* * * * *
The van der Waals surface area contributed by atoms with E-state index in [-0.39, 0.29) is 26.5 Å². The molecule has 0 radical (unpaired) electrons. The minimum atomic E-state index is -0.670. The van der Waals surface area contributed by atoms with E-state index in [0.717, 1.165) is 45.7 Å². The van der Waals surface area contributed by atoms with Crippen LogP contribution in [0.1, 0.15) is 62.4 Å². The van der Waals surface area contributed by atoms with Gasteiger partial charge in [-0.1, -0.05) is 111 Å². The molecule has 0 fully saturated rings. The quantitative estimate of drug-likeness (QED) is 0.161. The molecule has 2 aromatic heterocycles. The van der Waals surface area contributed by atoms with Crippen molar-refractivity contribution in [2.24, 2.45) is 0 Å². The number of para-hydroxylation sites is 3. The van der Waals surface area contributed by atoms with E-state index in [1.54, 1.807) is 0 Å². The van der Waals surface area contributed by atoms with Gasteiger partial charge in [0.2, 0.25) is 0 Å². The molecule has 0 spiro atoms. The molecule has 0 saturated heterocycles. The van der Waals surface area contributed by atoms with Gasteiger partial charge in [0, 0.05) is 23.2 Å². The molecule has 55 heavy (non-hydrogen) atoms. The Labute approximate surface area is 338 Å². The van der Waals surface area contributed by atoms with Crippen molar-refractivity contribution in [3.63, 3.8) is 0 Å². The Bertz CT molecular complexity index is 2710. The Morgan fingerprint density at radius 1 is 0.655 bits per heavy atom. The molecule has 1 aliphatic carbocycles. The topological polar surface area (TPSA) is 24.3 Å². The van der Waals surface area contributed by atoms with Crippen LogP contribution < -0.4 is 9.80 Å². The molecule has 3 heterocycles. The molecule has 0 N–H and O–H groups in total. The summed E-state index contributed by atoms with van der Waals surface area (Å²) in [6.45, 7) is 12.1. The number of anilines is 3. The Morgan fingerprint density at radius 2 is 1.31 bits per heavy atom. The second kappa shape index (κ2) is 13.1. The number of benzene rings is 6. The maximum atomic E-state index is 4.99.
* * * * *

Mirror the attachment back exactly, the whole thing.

The van der Waals surface area contributed by atoms with E-state index in [-0.39, 0.29) is 26.5 Å². The molecule has 0 radical (unpaired) electrons. The minimum atomic E-state index is -0.670. The van der Waals surface area contributed by atoms with E-state index in [0.717, 1.165) is 45.7 Å². The van der Waals surface area contributed by atoms with Crippen LogP contribution in [0.1, 0.15) is 62.4 Å². The van der Waals surface area contributed by atoms with Gasteiger partial charge in [-0.1, -0.05) is 111 Å². The molecule has 0 fully saturated rings. The quantitative estimate of drug-likeness (QED) is 0.161. The molecule has 2 aromatic heterocycles. The van der Waals surface area contributed by atoms with Crippen molar-refractivity contribution in [2.24, 2.45) is 0 Å². The number of para-hydroxylation sites is 3. The van der Waals surface area contributed by atoms with E-state index in [1.54, 1.807) is 0 Å². The van der Waals surface area contributed by atoms with Gasteiger partial charge in [0.2, 0.25) is 0 Å². The molecule has 0 spiro atoms. The molecule has 0 saturated heterocycles. The van der Waals surface area contributed by atoms with Gasteiger partial charge in [0, 0.05) is 23.2 Å². The molecule has 55 heavy (non-hydrogen) atoms. The Labute approximate surface area is 338 Å². The van der Waals surface area contributed by atoms with Crippen molar-refractivity contribution in [3.63, 3.8) is 0 Å². The Bertz CT molecular complexity index is 2710. The Morgan fingerprint density at radius 1 is 0.655 bits per heavy atom. The molecule has 1 aliphatic carbocycles. The topological polar surface area (TPSA) is 24.3 Å². The van der Waals surface area contributed by atoms with Crippen LogP contribution < -0.4 is 9.80 Å². The molecule has 3 heterocycles. The molecule has 0 N–H and O–H groups in total. The summed E-state index contributed by atoms with van der Waals surface area (Å²) in [6.45, 7) is 12.1. The number of anilines is 3. The Morgan fingerprint density at radius 2 is 1.31 bits per heavy atom. The second kappa shape index (κ2) is 13.1. The number of benzene rings is 6. The maximum atomic E-state index is 4.99.